Starting with Kubernetes version 1.28, you will no longer be able to use Amazon EC2 P2 instances with the Amazon EKS optimized accelerated Amazon Linux AMIs out of the box. These AMIs for Kubernetes versions 1.28 or later will support NVIDIA 525 series or later drivers, which are incompatible with the P2 instances. However, NVIDIA 525 series or later drivers are compatible with the P3, P4, and P5 instances, so you can use those instances with the AMIs for Kubernetes version 1.28 or later. Before your Amazon EKS clusters are upgraded to version 1.28, migrate any P2 instances to P3, P4, and P5 instances. You should also proactively upgrade your applications to work with the NVIDIA 525 series or later.

Recovery from non-graceful node shutdown- GA

This is a great feature which I partially like. If a node shuts down unexpectedly or ends up in a non-recoverable state (perhaps due to hardware failure or unresponsive OS), Kubernetes allows you to clean up afterward and allow stateful workloads to restart on a different node.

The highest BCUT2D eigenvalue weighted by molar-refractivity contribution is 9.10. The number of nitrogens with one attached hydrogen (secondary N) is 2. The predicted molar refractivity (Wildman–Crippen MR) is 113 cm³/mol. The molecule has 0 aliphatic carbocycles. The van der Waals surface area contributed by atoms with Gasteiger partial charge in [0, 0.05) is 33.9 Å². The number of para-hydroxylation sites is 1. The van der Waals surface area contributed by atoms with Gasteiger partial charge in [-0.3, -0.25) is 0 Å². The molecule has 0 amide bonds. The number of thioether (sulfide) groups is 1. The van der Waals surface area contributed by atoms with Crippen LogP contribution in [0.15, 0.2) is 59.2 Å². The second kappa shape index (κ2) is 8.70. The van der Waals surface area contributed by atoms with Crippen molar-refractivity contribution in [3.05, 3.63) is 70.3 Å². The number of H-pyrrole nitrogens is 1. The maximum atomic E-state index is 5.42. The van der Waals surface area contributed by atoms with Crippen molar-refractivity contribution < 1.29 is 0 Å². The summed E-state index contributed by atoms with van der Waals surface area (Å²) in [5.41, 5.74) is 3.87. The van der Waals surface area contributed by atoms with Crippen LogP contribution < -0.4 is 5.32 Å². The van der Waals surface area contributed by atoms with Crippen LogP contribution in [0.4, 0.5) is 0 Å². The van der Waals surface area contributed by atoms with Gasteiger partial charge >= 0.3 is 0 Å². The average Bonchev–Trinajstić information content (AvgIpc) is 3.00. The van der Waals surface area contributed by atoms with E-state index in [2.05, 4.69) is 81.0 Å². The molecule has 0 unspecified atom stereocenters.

This allows stateful workloads to fail over to a different node successfully after the original node is shut down or in a non-recoverable state, such as the hardware failure or broken OS.

Improved CRDs- CustomResourceDefinition validation rules

In 1.28, two optional fields reason and fieldPath were added to allow users to specify the failure reason and fieldPath when validation failed.

Default StorageClass graduates to stable

Kubernetes automatically sets a storageClassName for a PersistentVolumeClaim (PVC) if you don't provide a value. This proactive approach isn’t limited to new PVCs; even existing PVCs benefit from this automation. Such user-centric enhancements make Kubernetes v1.28 a noteworthy upgrade.

Advanced topology management and fine-tuned pod placement reached beta

Kubernetes v1.28 introduces a sophisticated array of topology management features. These features, detailed in the KEP (#3545), are already enabled by default and available in beta. Together, they form a robust powerhouse that addresses the challenges of orchestrating pod placement in a way that maximizes resource efficiency, enhances performance, and fortifies fault tolerance.